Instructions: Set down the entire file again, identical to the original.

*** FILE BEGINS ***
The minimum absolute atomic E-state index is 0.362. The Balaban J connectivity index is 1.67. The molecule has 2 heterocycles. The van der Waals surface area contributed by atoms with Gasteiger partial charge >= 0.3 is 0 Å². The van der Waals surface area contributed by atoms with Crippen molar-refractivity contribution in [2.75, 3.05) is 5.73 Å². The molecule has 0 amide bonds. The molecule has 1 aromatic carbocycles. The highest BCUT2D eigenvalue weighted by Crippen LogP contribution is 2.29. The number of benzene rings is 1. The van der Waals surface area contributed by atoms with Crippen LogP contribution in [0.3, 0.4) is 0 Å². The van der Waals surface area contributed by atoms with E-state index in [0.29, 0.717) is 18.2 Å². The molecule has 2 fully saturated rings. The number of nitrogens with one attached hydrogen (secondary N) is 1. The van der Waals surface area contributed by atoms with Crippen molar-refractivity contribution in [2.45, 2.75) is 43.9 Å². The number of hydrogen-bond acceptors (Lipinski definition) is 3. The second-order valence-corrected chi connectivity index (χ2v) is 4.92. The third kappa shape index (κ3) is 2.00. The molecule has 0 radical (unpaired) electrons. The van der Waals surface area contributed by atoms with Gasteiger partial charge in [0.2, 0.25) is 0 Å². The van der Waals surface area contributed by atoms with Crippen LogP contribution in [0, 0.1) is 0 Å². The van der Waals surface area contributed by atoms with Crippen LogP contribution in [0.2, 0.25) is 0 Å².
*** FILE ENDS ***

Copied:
The minimum absolute atomic E-state index is 0.362. The Balaban J connectivity index is 1.67. The molecule has 2 heterocycles. The van der Waals surface area contributed by atoms with Gasteiger partial charge >= 0.3 is 0 Å². The van der Waals surface area contributed by atoms with Crippen molar-refractivity contribution in [2.75, 3.05) is 5.73 Å². The molecule has 0 amide bonds. The molecule has 1 aromatic carbocycles. The highest BCUT2D eigenvalue weighted by Crippen LogP contribution is 2.29. The number of benzene rings is 1. The van der Waals surface area contributed by atoms with Crippen LogP contribution in [0.3, 0.4) is 0 Å². The van der Waals surface area contributed by atoms with E-state index in [0.29, 0.717) is 18.2 Å². The molecule has 2 fully saturated rings. The number of nitrogens with one attached hydrogen (secondary N) is 1. The van der Waals surface area contributed by atoms with Crippen molar-refractivity contribution in [2.45, 2.75) is 43.9 Å². The number of hydrogen-bond acceptors (Lipinski definition) is 3. The second-order valence-corrected chi connectivity index (χ2v) is 4.92. The third kappa shape index (κ3) is 2.00. The molecule has 0 radical (unpaired) electrons. The van der Waals surface area contributed by atoms with Gasteiger partial charge in [0.2, 0.25) is 0 Å². The van der Waals surface area contributed by atoms with Crippen LogP contribution in [0, 0.1) is 0 Å². The van der Waals surface area contributed by atoms with Crippen LogP contribution in [0.2, 0.25) is 0 Å².